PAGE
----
I have had an internal debate going on for a while between synthetic and natural fibers. I love my microfiber cleaning cloths because they get the job done – even with just water.
However, after a few years, it’s hard to get them clean and they aren’t biodegradable (a fact I wasn’t aware of when I bought them). I have been trying to decide what to replace them with when they bite the dust.
I was leaning towards natural fibers and one day it dawned on me – cotton really isn’t a natural fiber anymore. When did that happen?
Well, GMO cotton was first approved for use in the US in 1996. As of 2011, 75% of the cotton being grown in the US is GMO.
However, GMO cotton is not just grown in the US. It’s also grown on 25 million hectares around the world – mostly the US, India, China and Pakistan, but also in Argentina, Australia, Brazil, Burkina Faso, Burma, Columbia, Costa Rica, Egypt, Mexico, Paraguay, South and Africa Sudan.
While GMO cotton is relatively easy to avoid in food – you’ll mostly find is listed as cottonseed oil – it’s not so easy to avoid in clothes and other household fibers.
Knowing the countries that grow GMO cotton, it would seem easy to avoid GMO cotton by simply refusing to buy fabrics grown or made in those countries that aren’t certified organic.
Unfortunately, a recent scandal uncovered the fact that India – who grew 61% of all organic cotton last year – has been putting cotton out into the market that is tainted with GMOs. Tests showed 30% of the certified organic cotton fabrics grown in India at big-name retailer H&M were tainted with GMOs. It remains to be shown how many retailers this fact is affecting.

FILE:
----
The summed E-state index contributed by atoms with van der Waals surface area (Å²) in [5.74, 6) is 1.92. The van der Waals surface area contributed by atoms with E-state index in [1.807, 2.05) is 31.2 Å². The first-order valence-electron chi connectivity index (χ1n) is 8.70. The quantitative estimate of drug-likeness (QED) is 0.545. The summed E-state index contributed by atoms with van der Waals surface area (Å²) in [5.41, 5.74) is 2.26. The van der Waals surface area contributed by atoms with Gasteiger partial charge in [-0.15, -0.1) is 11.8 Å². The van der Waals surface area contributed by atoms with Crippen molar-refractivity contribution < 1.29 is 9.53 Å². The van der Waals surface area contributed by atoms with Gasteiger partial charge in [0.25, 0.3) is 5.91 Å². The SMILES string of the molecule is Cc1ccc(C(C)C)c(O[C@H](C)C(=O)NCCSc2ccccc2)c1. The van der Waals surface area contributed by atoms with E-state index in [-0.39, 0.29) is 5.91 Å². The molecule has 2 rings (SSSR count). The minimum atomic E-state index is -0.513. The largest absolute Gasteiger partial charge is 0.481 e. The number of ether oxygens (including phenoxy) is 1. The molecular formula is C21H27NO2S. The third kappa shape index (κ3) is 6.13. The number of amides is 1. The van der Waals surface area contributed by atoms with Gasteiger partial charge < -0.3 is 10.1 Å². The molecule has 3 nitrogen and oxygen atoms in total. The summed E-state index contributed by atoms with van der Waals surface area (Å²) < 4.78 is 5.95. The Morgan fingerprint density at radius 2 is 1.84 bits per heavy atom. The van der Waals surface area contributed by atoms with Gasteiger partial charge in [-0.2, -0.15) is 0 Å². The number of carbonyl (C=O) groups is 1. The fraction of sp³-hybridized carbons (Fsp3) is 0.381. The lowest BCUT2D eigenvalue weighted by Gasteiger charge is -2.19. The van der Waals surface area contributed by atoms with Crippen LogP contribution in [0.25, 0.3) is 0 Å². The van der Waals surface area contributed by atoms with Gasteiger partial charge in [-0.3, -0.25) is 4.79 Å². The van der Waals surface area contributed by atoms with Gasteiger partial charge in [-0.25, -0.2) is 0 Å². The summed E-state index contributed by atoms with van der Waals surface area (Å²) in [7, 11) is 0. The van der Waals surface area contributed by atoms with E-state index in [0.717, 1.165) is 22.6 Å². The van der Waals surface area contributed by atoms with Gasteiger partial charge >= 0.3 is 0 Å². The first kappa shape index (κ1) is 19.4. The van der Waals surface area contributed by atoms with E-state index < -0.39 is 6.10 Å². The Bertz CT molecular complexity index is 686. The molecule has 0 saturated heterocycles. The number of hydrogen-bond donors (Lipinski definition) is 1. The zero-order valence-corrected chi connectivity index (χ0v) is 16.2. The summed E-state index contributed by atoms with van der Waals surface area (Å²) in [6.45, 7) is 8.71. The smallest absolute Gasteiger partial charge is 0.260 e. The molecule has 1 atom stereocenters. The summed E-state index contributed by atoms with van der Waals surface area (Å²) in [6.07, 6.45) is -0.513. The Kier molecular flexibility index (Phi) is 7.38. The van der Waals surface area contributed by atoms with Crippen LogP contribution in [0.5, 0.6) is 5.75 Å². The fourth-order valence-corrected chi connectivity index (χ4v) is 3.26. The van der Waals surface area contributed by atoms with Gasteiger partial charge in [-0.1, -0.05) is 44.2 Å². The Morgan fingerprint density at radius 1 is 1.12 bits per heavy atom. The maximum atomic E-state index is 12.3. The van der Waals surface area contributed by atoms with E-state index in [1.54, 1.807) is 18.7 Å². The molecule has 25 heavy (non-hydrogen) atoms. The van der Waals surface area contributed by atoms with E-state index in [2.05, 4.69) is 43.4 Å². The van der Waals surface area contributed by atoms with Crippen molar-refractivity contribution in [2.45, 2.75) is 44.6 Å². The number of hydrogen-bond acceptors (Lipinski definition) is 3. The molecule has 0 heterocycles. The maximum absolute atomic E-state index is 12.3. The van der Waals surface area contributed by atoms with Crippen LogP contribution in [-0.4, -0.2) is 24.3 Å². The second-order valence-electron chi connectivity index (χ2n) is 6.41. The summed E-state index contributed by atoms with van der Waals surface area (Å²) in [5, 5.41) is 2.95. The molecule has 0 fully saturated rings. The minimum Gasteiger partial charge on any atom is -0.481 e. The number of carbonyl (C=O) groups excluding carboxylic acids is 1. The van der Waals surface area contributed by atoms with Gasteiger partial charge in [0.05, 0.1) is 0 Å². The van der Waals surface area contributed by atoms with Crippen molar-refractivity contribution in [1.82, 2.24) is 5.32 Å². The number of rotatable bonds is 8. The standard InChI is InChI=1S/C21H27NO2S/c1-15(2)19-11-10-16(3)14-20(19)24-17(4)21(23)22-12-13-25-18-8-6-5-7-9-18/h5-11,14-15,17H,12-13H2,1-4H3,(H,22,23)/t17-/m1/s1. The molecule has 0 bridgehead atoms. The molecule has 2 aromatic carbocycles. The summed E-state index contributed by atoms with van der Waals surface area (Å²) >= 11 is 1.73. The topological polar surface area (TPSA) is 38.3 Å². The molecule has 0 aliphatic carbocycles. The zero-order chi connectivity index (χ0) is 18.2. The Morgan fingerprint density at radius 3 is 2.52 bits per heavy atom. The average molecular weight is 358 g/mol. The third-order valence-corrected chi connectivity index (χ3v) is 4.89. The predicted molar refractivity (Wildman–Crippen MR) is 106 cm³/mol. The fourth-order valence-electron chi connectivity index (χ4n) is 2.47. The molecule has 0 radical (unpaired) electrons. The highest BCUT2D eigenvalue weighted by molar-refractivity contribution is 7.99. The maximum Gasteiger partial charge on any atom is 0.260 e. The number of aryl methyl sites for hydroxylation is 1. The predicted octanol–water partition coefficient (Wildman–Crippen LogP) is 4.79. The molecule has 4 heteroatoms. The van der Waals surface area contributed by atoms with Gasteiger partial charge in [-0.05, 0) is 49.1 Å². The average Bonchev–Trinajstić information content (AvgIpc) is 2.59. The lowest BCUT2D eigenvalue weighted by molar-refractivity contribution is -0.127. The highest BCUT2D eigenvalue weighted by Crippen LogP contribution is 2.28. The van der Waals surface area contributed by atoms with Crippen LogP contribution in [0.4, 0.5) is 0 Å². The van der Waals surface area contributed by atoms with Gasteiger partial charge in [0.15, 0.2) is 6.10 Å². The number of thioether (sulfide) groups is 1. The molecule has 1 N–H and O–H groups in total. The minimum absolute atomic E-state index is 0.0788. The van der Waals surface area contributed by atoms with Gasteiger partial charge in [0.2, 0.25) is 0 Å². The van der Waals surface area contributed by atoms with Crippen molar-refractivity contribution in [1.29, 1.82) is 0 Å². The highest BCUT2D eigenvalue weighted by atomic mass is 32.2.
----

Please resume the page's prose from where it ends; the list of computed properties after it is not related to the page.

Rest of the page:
If you’re wondering if GMO cotton is actually causing harm since we’re not really ingesting much of it – it is. Workers who are exposed to Bt cotton (GMO cotton) have a record of developing allergies, some so severe that they’re hospitalized.
In addition, four villages that allowed their sheep to graze on GMO cotton experienced morbid effects. 25% of their sheep died within a week of consuming the GMO cotton.
So, the short lesson is to know where your fabrics are coming from if they’re made from cotton. Until we know more about the effects of GMO cotton, avoid all cotton grown in the above-mentioned countries.
Another natural fiber you can look at if you want to avoid cotton is hemp. It’s stronger, more environmentally friendly and less expensive to grow.
From now on, I’m going to be more conscious about purchasing clothes and other fabrics made from GMO cotton. Will you?